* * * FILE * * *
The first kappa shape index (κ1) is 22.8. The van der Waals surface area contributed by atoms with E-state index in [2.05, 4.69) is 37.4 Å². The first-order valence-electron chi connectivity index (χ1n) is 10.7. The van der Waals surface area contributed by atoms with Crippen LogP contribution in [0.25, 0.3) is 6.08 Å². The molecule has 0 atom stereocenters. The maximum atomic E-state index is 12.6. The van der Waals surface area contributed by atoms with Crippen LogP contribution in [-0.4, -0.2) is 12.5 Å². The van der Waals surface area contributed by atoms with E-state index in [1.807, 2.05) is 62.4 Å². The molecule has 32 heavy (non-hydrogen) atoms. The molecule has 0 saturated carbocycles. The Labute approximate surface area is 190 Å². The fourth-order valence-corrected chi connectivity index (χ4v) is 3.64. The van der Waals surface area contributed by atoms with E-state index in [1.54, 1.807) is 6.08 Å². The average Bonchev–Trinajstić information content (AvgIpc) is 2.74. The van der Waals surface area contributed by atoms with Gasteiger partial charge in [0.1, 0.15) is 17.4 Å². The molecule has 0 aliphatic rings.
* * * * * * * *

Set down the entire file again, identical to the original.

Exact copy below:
The first kappa shape index (κ1) is 22.8. The van der Waals surface area contributed by atoms with E-state index in [2.05, 4.69) is 37.4 Å². The first-order valence-electron chi connectivity index (χ1n) is 10.7. The van der Waals surface area contributed by atoms with Crippen LogP contribution in [0.25, 0.3) is 6.08 Å². The molecule has 0 atom stereocenters. The maximum atomic E-state index is 12.6. The van der Waals surface area contributed by atoms with Crippen LogP contribution in [-0.4, -0.2) is 12.5 Å². The van der Waals surface area contributed by atoms with E-state index in [1.807, 2.05) is 62.4 Å². The molecule has 32 heavy (non-hydrogen) atoms. The molecule has 0 saturated carbocycles. The Labute approximate surface area is 190 Å². The fourth-order valence-corrected chi connectivity index (χ4v) is 3.64. The van der Waals surface area contributed by atoms with E-state index in [1.54, 1.807) is 6.08 Å². The average Bonchev–Trinajstić information content (AvgIpc) is 2.74. The van der Waals surface area contributed by atoms with Gasteiger partial charge in [0.1, 0.15) is 17.4 Å². The molecule has 0 aliphatic rings.